In the following game, the CanWNT’s 11 game unbeaten streak (9 wins, 2 draws) came to an end with a 2-1 loss to the USWNT. Lauren Cheney opened the scoring in the 54′ while Tancredi answered back just two minutes later. Lindsay Tarpley’s goal in the 71′ would prove to be the difference maker [watch here].

The tournament concluded against Sweden where Sinclair proved that she’s gotten leaner and faster within the past couple of years. Latching on to a clearing header by Emily Zurrer, Sinclair outran three Swedish defenders to slot in her third goal of the tournament [watch here]. With Canada and the US tied in wins, the latter was awarded first place for holding the head-to-head advantage, while Sinclair claimed the MVP award.

Carolina Morace vs. the CSA: Round 1

Well, on the bright side, at least this bit of news appeared on the front page of The Globe & Mail’s sports section, right?

On February 4, Carolina Morace announced her intentions to resign as head coach of the CanWNT upon the conclusion of the 2011 FIFA Women’s World Cup, citing differences in her vision for the program from that of the Canadian Soccer Association’s. One such disagreement stemmed from Morace’s desire for greater budgetary control.

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Canada Awarded Rights to Host the 2015 Women’s World Cup

Canadian Soccer Association/FIFA Trophy Tour

My apologies for such sporadic updates! Here’s a rundown of some CanWNT related news.

2015 Women’s World Cup
The Bid

After submitting their Women’s World Cup 2015 Bid Book on February 11, the anti-climactic announcement came on March 3 when the FIFA Executive Committee officially named Canada as the host of the seventh WWC tournament. Their lone competitor, Zimbabwe, withdrew its bid a day earlier. The tournament will expand from 16 to 24 teams and from 32 matches to 52, reportedly running from mid-June to mid-July. Canada will also stage the 2014 U-20 WWC. Canada previously bid for the 2011 WWC, but hosting rights went to Germany.

2014 and 2015 will mark the fourth and fifth World Cups that Canada has hosted, previously being the site of the 1987 U-17 World Cup, the inaugural U-19 Women’s World Cup in 2002, and the U-20 World Cup in 2007.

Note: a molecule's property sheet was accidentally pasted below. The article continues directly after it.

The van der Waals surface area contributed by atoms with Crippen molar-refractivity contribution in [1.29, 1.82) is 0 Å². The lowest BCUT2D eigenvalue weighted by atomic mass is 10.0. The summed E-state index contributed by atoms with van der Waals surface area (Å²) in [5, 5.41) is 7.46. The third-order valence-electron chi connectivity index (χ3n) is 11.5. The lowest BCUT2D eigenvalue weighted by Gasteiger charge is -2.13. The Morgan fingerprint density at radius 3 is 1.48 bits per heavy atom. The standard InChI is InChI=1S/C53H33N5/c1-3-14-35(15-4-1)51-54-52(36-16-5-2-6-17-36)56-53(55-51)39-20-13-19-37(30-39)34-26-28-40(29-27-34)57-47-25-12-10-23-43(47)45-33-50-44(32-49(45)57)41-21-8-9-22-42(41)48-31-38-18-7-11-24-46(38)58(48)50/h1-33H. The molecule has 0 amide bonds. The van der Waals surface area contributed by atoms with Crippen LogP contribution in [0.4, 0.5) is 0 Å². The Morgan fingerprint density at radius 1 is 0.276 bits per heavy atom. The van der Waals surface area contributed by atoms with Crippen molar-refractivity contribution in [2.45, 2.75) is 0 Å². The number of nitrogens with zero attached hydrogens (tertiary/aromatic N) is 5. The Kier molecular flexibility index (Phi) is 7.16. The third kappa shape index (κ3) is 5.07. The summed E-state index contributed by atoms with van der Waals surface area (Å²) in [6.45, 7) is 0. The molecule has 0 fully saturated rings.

A minimum of six cities were required in the bid submission. The seven current candidates include Edmonton, Alberta; Halifax, Nova Scotia, Moncton, New Brunswick; Montreal, Quebec; Ottawa, Ontario; Vancouver, British Columbia; and Winnipeg, Manitoba.

Notably absent from the bid (yet got more press attention than cities actually interested in hosting) is Toronto, who will be busy staging the 2015 Pan American Games July 10-26 and the ParaPan American Games August 7-14. Toronto was reportedly included in the initial bid process, but Tourism Toronto eventually declined to take part. However, the opportunity to become a host city is still open. The CSA General Secretary Peter Montopoli revealed that if Toronto changed its decision then, “they have to follow up and be a part of everything that everybody else has gotten to this point and this stage right now.”

Ian Troop, CEO of Pan Am Toronto 2015, told The Globe and Mail,

Yes, there were discussions [with the Canadian Soccer Association]… It comes down to logistics. The issue is practicality; we have to take into consideration the need to prepare the site for the Pan Am sports program as well as accommodating the professional [soccer] team’s schedules… This is a great opportunity for six other markets in Canada to take advantage of a FIFA tournament. Plus those markets will have the opportunity to enhance their own infrastructure because of it.

If hosting duties in 2015 do not pan out for Toronto or other cities interested in hosting, they could still potentially be the site of U-20 WWC matches a year earlier.

Official host cities will be announced in late 2011 or early 2012 pending FIFA site inspections of stadium facilities and other local infrastructures this fall, including “the airport, transportation routes, accommodations and restaurants”. It’s widely reported that stadiums require a capacity of at least 20,000.